• In 1983 he received the Artist/Teacher Award presented by the American String Teachers Association
  • A Yale faculty member since 1958, Aldo Parisot was named the Samuel Sanford Professor of Music at Yale in 1994.
  • In May 1997, Parisot received the Governor's Arts Award from the State of Connecticut[21]
  • In 1999 he was awarded an honorary Doctorate of Music from Shenandoah University
  • In 2001 he received the Award of Distinction from the Royal Northern College of Music in Manchester, England
  • In 2002 he received the Gustave Stoeckel Award
  • In 2002 he was honored as an honorary Doctor of Fine Arts from Penn State University

ReferencesEdit

  1. ^ "Sally Menke, Editor, Weds Aldo L. Parisot". The New York Times. August 10, 1986. Archived from the original on January 2, 2015. Retrieved May 4, 2007.
  2. ^ a b c d Janof, Tim (May 4, 2001). "Conversation with Aldo Parisot". Internet Cello Society. Archived from the original on November 15, 2010. Retrieved April 27, 2007.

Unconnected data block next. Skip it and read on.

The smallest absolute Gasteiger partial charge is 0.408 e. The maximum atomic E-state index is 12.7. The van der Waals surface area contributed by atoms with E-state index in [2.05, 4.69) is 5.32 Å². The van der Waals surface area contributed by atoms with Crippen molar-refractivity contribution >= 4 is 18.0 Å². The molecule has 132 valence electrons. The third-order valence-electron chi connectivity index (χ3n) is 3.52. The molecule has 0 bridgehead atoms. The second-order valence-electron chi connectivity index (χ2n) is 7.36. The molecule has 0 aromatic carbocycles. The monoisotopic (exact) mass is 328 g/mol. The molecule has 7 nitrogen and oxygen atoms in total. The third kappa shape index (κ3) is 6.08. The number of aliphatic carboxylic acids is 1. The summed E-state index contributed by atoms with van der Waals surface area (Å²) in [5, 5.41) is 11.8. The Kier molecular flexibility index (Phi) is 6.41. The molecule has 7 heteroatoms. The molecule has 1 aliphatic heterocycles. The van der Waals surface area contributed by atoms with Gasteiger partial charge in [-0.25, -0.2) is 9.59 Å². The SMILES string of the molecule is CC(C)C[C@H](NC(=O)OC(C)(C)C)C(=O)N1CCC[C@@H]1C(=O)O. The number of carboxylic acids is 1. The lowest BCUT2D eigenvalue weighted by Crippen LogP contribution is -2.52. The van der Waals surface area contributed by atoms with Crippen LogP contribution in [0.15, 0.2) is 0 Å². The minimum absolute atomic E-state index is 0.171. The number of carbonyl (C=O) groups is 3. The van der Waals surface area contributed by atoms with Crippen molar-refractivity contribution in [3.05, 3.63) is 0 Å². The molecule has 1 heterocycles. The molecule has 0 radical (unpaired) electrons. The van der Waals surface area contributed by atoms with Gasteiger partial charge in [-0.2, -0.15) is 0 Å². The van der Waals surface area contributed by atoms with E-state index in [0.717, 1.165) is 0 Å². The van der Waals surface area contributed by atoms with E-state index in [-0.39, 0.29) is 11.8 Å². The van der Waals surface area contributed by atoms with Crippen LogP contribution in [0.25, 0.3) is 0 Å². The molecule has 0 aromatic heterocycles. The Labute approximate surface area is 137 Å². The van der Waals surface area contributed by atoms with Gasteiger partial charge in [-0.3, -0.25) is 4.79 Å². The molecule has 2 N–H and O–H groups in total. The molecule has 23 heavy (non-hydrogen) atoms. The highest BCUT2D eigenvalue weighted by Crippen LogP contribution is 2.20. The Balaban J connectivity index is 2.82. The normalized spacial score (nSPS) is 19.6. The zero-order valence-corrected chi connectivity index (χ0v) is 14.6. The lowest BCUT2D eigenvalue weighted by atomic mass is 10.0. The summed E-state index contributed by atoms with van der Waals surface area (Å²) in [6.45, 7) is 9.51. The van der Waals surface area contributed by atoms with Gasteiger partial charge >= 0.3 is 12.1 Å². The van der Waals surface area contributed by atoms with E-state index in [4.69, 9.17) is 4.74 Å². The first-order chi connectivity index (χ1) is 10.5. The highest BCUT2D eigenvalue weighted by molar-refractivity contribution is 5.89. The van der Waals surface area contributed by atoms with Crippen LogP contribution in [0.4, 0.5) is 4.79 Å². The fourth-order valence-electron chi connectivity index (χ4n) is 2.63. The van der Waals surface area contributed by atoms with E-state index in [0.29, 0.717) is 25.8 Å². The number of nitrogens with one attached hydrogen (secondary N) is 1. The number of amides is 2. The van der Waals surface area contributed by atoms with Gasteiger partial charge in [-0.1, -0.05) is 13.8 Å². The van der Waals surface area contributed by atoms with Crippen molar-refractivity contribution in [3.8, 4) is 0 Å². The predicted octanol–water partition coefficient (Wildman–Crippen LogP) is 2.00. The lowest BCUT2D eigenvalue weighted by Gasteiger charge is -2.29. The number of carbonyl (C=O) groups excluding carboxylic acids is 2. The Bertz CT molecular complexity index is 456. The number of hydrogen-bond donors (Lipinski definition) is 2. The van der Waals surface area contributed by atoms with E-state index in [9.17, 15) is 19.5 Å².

3. ^ a b "Aldo Parisot". Texas Christian University. Archived from the original on February 19, 2007. Retrieved April 27, 2007.
  4. ^ "Emanuel Feuermann". Internet Cello Society. Archived from the original on November 15, 2010. Retrieved April 27, 2007.
  5. ^ "Yale School of Music: Strings Department Description". Archived from the original on November 15, 2010. Retrieved April 23, 2007. A short version of Parisot's printed bio, where most biographical information was obtained.
  6. ^ Campbell, Margaret (2004). The Great Cellists. London: Robson Books. pp. 222–223. ISBN 978-1-86105-654-2.
  7. ^ a b c "Aldo Parisot". Internet Cello Society. Archived from the original on November 15, 2010. Retrieved April 27, 2007.
  8. ^ "Artists: Aldo Parisot". Naxos Records. Archived from the original on November 15, 2010. Retrieved April 27, 2007.
  9. ^ See: Brahms Piano Quintet in F minor, Op. 34, with André Previn (piano), HMV LP ASD 2873 (issued 1973), sleevenote.
  10. ^ "Antonio Stradivari, Cello, Cremona, c. 1730, the 'Feuermann, De Munck, Gardiner'". Tarisio Auctions. Retrieved January 1, 2019.